HOW TO WRITE A KILLER COVER LETTER
You’ve got your eye on a job opening and you want it bad.
You know you’re the perfect person for it — you can feel it in your bones.
But in order to stand out amongst the hundreds and even thousands of competitive candidates and call dibs on your dream job, there’s something you need to do first: convince the hiring manager that not only do you want this role — they need you for this role.
Enter your resume and cover letter.
Both of these documents share the common purpose of proving you have what it takes to meet the requirements of the job you’re applying for, however there’s a clear distinction between how each should be structured.
That’s why we’ve put together a two-part series on how to effectively pull together these two ‘personal marketing tools’ and ensure your name is bumped up onto the interview shortlist.
Today, we’re taking you through the first step in putting together a job application that can’t be ignored: writing a killer cover letter.
SO WHAT IS A COVER LETTER?
Your cover letter is your first chance to make a good impression and leave the hiring manager wanting to know more. It’s a highlight reel of all the glistening career assets that make you the right person for the job.
Where your resume can be a standardised, cookie-cutter document that lists the nitty gritty of your entire employment and education history, your cover letter is a personalised, targeted communication that reveals the strengths within your overall skill set that apply to this specific role. Your resume may not change from application to application, but your cover letter should.
It conveys the essence of you, your passion and know-how and amplifies your credentials.
It’s an elevator speech, but on paper. A punchy advertisement that screams, “I know what it is you need and this is how I can help you.”
Crucially, your cover letter could very well be the difference between the hiring manager turning the page to your resume —and ultimately — scoring you a job interview.
DO YOU REALLY NEED ONE?
Oh, you betcha.
Introducing yourself in a few hundred glowing words and amplifying the very skills contained in your resume that align with the selection criteria for the role is a crucial step in your job campaign.
Do not allow your resume to land, unaccompanied, amidst the sea of applications on a decision-maker’s desk.
This is your opportunity to do the hard work for the hiring manager and tell them why they need you. All it takes is a little extra effort.
BEFORE YOU START
Before you settle in at the computer to flesh out your cover letter, take a quiet moment to consider the following gems and do a little brainstorming. This exercise may just be the difference between a cover letter that does the job, and a cover letter that gets you the job.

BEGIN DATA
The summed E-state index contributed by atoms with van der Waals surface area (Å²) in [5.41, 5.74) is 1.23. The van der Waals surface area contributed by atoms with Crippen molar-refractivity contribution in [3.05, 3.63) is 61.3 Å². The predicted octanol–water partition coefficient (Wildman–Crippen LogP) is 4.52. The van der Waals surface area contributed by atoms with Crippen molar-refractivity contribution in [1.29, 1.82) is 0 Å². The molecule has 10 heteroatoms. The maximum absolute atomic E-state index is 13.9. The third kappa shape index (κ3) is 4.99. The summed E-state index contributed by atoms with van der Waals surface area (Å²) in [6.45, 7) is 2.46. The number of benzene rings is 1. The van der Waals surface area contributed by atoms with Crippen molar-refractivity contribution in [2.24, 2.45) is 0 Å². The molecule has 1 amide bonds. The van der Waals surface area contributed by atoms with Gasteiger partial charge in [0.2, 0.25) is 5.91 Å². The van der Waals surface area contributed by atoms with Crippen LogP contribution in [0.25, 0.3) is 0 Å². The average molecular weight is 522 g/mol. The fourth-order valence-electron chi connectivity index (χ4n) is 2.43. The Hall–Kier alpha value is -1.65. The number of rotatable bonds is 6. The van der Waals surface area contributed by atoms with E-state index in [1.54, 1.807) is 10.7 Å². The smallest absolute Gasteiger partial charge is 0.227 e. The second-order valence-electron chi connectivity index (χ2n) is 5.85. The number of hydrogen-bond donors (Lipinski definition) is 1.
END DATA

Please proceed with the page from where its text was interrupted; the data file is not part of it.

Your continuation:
- There’s no reason why you can’t begin to manifest the role before you even put pen to paper! Visualise yourself in the role and how it will feel. Put yourself in a positive mindset and believe that your application will be successful!
- Apply the same attitude to your cover letter that the brilliant Rachel MacDonald, http://inspacesbetween.com/blogging-business/about-me-page/ creator of Bright Eyed and Blog-Hearted, http://inspacesbetween.com/bright-eyed-and-blog-hearted/ urges bloggers to inject into their About Me page:
“The truth is, your About page is actually more about your reader than it is about you. Your ultimate aim is to answer that all-important question that every reader is asking themselves as they browse through your site (whether they realise it or not): What’s in it for me?”
So, make your cover letter — your professional ‘About Me’ page — all about the employer.
What’s in it for them?
How can you solve their problem?
Why should they care?
- It can be damn hard to sell yourself — no matter how badly you want the job or believe you’re the right person for it. Peggy Klaus, the author of Brag!: The Art of Tooting Your Own Horn Without Blowing It, says the notion of self-promotion is excruciatingly difficult for many professionals to embrace, even if they know it is critical for their own survival. “So ingrained are the myths about self-promotion, so repelled are we by obnoxious braggers, many people simply avoid talking about themselves,” she says.
But when it comes to your job application — and crucially, your cover letter — know this: in a competitive employment market, you need to be prepared to blow your own trumpet (unabashedly, but with authenticity). Don’t sell yourself short. Celebrate your achievements — don’t diminish your own brilliance.
- Do your research. Decide whether you meet the role requirements and learn the selection criteria inside out. Find out the name of the hiring manager so you can address them personally. Learn about the business and the industry.
- Put yourself in the shoes of the hiring manager. It’s their job to read what could be hundreds or even thousands of cover letters and resumes — so there’s a good chance they’re already bored, disillusioned or dubious. Dazzle them.
How do you want the hiring manager to feel as they read your cover letter?
- You need to connect to, and then target, the needs of the employer — so start workshopping your Unique Selling Proposition: